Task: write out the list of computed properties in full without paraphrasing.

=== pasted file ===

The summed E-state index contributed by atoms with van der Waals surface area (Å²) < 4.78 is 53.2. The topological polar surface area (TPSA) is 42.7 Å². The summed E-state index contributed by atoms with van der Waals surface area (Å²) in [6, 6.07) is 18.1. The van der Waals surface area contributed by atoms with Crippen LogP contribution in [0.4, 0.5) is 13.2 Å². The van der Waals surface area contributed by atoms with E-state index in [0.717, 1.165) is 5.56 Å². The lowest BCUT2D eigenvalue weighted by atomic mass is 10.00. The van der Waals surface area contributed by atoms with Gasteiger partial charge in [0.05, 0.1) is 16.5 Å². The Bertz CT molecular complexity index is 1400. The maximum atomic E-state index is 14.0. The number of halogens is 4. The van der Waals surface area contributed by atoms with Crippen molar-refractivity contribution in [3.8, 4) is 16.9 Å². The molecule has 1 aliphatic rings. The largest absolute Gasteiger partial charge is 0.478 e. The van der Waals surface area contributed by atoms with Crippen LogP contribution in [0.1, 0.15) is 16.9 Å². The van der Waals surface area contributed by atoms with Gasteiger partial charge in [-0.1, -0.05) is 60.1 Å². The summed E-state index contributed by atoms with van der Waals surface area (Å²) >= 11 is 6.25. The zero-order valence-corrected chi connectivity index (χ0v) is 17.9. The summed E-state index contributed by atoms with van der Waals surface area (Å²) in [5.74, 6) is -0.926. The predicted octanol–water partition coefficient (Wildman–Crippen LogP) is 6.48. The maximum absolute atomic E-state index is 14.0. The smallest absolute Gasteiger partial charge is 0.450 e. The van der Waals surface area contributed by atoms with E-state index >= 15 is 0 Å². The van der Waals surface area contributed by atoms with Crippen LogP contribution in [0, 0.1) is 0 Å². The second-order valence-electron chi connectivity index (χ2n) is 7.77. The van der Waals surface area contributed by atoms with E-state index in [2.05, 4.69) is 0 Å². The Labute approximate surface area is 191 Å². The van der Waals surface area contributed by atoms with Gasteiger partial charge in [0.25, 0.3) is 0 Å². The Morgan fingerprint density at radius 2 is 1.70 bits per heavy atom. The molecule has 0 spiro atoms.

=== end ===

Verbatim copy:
The summed E-state index contributed by atoms with van der Waals surface area (Å²) < 4.78 is 53.2. The topological polar surface area (TPSA) is 42.7 Å². The summed E-state index contributed by atoms with van der Waals surface area (Å²) in [6, 6.07) is 18.1. The van der Waals surface area contributed by atoms with Crippen LogP contribution in [0.4, 0.5) is 13.2 Å². The van der Waals surface area contributed by atoms with E-state index in [0.717, 1.165) is 5.56 Å². The lowest BCUT2D eigenvalue weighted by atomic mass is 10.00. The van der Waals surface area contributed by atoms with Gasteiger partial charge in [0.05, 0.1) is 16.5 Å². The Bertz CT molecular complexity index is 1400. The maximum atomic E-state index is 14.0. The number of halogens is 4. The van der Waals surface area contributed by atoms with Crippen molar-refractivity contribution in [3.8, 4) is 16.9 Å². The molecule has 1 aliphatic rings. The largest absolute Gasteiger partial charge is 0.478 e. The van der Waals surface area contributed by atoms with Crippen LogP contribution in [0.1, 0.15) is 16.9 Å². The van der Waals surface area contributed by atoms with Gasteiger partial charge in [-0.1, -0.05) is 60.1 Å². The summed E-state index contributed by atoms with van der Waals surface area (Å²) >= 11 is 6.25. The zero-order valence-corrected chi connectivity index (χ0v) is 17.9. The summed E-state index contributed by atoms with van der Waals surface area (Å²) in [5.74, 6) is -0.926. The predicted octanol–water partition coefficient (Wildman–Crippen LogP) is 6.48. The maximum absolute atomic E-state index is 14.0. The smallest absolute Gasteiger partial charge is 0.450 e. The van der Waals surface area contributed by atoms with E-state index >= 15 is 0 Å². The van der Waals surface area contributed by atoms with Crippen LogP contribution in [0, 0.1) is 0 Å². The second-order valence-electron chi connectivity index (χ2n) is 7.77. The van der Waals surface area contributed by atoms with E-state index in [2.05, 4.69) is 0 Å². The Labute approximate surface area is 191 Å². The van der Waals surface area contributed by atoms with Gasteiger partial charge in [0.25, 0.3) is 0 Å². The Morgan fingerprint density at radius 2 is 1.70 bits per heavy atom. The molecule has 0 spiro atoms.